Right-Hand Man
    Footnotes
    Theme

    “Right-Hand Man,” Friend, Nov. 2012, 44–45

    Right-Hand Man

    Show forth good examples (Alma 17:11).

    Now that Cory was in middle school, he thought Primary was for little kids.

    Cory stared at the clock in the Primary room. “When will this be over?” he wondered.

    Now that Cory was in middle school, Primary didn’t seem as fun anymore. He knew all the scripture stories and the answers to all the questions. He thought the games and songs were for little kids.

    Cory slumped in his chair. Then he remembered something he wanted to ask Austin about his new computer game. “I need your help on this one level,” he whispered.

    Sister Evans tapped Cory on his shoulder. “Please sing,” she said. Cory waited for Sister Evans to look away and then finished talking to Austin.

    On the drive home from church, Mom asked, “How was Primary?”

    “Fine,” Cory said. He didn’t remember much about it.

    “Sister Evans asked me if she could come over for a visit tomorrow after school,” Mom said.

    Cory swallowed hard. “Um, OK.”

    The next day at school, Cory worried about what Sister Evans would say. “She probably wants to remind me that I shouldn’t talk during Primary,” he thought.

    That afternoon, Cory was playing his new game when the doorbell rang. He looked up to see Mom inviting Sister Evans in.

    “Hi, Cory,” Sister Evans said. She sat down and got right to the point. “How can I help make Primary a place you want to be?”

    Cory started to say he liked Primary fine, but it seemed like Sister Evans wanted to hear what he really thought. So he told her everything—how he knew all the stories and how the games and songs were for younger kids.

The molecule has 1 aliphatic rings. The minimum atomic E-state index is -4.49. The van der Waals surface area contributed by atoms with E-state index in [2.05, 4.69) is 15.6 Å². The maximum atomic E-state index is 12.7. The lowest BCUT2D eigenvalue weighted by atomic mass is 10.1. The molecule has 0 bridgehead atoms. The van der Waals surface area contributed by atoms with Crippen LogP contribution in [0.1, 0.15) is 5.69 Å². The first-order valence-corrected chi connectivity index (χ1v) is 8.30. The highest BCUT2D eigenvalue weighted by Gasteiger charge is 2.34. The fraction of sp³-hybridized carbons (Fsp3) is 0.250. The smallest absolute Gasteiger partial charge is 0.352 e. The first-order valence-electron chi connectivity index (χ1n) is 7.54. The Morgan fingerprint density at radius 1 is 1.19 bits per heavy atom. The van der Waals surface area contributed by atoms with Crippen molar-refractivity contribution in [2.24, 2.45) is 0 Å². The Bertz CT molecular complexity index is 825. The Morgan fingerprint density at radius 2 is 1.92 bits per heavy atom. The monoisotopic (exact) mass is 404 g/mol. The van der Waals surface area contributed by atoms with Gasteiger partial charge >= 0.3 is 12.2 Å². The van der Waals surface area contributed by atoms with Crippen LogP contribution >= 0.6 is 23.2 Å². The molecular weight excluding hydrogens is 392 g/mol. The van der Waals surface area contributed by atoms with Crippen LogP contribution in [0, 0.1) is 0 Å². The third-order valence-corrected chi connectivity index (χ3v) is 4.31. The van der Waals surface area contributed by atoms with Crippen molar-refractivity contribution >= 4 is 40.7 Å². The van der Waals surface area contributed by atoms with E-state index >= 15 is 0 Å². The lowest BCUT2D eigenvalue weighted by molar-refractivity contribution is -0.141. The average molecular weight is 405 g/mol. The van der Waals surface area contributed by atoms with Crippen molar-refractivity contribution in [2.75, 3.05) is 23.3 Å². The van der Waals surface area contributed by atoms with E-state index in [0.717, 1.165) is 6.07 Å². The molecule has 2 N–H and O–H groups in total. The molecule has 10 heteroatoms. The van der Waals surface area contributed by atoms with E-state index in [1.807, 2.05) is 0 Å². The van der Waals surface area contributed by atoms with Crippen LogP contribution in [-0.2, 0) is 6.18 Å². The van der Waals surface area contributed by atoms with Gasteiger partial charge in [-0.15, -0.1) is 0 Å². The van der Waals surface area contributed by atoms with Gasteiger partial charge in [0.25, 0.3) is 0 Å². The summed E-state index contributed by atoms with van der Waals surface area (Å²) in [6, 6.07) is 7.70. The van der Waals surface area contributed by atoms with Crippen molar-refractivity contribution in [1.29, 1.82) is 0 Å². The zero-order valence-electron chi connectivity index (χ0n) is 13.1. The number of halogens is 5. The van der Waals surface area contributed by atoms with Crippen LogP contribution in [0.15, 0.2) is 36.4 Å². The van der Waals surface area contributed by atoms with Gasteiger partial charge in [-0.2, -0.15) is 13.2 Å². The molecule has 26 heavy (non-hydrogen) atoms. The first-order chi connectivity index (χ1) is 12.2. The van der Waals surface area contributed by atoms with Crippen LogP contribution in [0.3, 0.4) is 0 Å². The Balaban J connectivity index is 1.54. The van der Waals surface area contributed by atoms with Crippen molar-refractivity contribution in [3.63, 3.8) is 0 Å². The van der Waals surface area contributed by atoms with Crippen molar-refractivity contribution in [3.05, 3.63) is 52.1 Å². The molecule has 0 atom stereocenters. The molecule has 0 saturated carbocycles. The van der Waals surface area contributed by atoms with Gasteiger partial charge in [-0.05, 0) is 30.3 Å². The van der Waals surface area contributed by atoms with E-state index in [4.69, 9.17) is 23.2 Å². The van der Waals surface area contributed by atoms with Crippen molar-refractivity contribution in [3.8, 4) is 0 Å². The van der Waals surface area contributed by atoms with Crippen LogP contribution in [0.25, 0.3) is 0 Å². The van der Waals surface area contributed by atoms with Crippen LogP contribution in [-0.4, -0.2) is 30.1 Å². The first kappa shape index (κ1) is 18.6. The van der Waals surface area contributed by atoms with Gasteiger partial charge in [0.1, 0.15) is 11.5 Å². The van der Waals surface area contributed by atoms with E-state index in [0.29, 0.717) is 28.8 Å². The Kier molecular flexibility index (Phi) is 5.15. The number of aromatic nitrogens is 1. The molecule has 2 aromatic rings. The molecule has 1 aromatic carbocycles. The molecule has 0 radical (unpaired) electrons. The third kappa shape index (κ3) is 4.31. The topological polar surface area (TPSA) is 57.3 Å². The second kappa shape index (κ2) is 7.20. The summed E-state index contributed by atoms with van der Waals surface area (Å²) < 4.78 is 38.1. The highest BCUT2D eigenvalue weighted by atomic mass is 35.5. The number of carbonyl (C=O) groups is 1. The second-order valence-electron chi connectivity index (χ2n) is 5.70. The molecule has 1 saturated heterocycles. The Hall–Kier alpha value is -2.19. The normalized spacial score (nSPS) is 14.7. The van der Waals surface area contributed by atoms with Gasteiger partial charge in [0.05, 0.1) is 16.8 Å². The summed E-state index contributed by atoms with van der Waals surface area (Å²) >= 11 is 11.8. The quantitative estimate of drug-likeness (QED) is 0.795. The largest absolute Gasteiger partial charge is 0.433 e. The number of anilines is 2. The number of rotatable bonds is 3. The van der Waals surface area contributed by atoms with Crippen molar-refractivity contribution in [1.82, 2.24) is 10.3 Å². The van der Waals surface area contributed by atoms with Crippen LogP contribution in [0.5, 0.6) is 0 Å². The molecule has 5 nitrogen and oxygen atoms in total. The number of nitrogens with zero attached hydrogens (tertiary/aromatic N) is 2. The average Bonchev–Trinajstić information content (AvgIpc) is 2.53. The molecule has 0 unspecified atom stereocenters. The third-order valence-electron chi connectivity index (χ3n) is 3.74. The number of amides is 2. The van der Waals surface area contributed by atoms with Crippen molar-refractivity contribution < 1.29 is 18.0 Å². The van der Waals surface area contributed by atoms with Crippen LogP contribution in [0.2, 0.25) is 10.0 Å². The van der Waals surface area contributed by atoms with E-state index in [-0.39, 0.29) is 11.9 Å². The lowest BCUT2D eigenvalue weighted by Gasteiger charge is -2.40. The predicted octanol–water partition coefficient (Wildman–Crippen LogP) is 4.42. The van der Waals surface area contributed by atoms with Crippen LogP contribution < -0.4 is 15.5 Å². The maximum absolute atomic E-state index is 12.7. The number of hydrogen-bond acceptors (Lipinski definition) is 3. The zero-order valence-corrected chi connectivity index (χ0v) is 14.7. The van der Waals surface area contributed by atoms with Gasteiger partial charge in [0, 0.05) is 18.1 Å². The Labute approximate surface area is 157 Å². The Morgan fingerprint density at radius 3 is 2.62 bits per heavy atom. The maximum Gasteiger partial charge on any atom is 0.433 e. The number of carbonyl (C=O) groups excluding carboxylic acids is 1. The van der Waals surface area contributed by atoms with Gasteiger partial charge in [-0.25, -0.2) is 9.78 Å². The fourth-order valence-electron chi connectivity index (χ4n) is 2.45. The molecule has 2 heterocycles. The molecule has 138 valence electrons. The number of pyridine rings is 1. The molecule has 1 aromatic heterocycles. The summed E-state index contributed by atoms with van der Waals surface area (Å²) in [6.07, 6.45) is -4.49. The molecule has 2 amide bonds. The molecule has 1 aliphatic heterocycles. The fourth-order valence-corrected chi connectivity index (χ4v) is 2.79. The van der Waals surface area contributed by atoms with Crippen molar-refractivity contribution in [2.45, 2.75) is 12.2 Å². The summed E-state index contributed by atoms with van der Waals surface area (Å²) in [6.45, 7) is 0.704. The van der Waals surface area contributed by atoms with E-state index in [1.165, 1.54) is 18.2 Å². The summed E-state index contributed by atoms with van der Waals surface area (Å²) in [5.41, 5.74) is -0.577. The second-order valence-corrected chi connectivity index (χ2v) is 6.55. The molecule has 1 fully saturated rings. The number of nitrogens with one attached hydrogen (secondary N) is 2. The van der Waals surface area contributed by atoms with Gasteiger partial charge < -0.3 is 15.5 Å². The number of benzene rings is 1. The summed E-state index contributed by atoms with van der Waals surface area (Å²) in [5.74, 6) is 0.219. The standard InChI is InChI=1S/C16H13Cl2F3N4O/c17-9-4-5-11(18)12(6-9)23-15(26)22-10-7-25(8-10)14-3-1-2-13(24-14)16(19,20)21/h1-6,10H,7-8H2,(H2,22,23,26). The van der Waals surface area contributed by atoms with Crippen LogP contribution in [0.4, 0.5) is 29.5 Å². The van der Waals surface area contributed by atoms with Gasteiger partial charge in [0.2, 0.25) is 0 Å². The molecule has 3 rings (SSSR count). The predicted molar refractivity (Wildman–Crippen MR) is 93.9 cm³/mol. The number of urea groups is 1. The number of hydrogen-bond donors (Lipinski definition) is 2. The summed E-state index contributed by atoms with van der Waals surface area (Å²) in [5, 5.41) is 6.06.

“I think I understand,” Sister Evans said. “You’ve been in Primary a long time. Sometimes when we do the same things over again, it can seem boring.” Cory nodded. “Well,” Sister Evans said, “I don’t want Primary to be boring. I brought a scripture to share with you. I think it might help.”

    Sister Evans opened her scriptures. “This was written by the Apostle Paul,” she said. “See if you can tell what he’s talking about.” Then she read, “‘But now are they many members, yet but one body.

    “‘And the eye cannot say unto the hand, I have no need of thee: nor again the head to the feet, I have no need of you. …

    “‘Now ye are the body of Christ, and members in particular’” (1 Corinthians 12:20–21, 27).

    Cory asked, “When it says ‘members,’ is that like members of the Church?”

    “Exactly,” Sister Evans said. “Just like every part of the body is important, every person is needed at church. In Primary, you can be like one of those hands that Paul wrote about—a helping hand.”

    “But I don’t teach the lesson or lead the songs,” Cory said.

    “But when you answer questions, it helps others learn,” Sister Evans said. “And when you sing your best, the younger children feel more confident.”

    “I’ll try,” Cory said. “Maybe you can call me your ‘right-hand man,’” he said, smiling.

    On Sunday, Cory felt more excited to go to Primary than he had for a long time. He answered questions, and he tried to sing well so that the younger kids could hear the words.

    Later, Sister Evans pointed to a boy in the Sunbeam class who was crying. “Would you mind sitting by Steven today?” Sister Evans asked Cory.

    Cory sat next to Steven and helped him sing the songs. When Cory folded his arms for the prayer, Steven did too.

    On the way home, Cory felt a little more grown-up. He had always known he was important to Heavenly Father. But now that he was a “right-hand man” in Primary, he knew he was also an important part of Heavenly Father’s Church.

    Illustrations by Steve Keele

    When you need me, I’m there!

    That’s why you’re my right-hand Matt!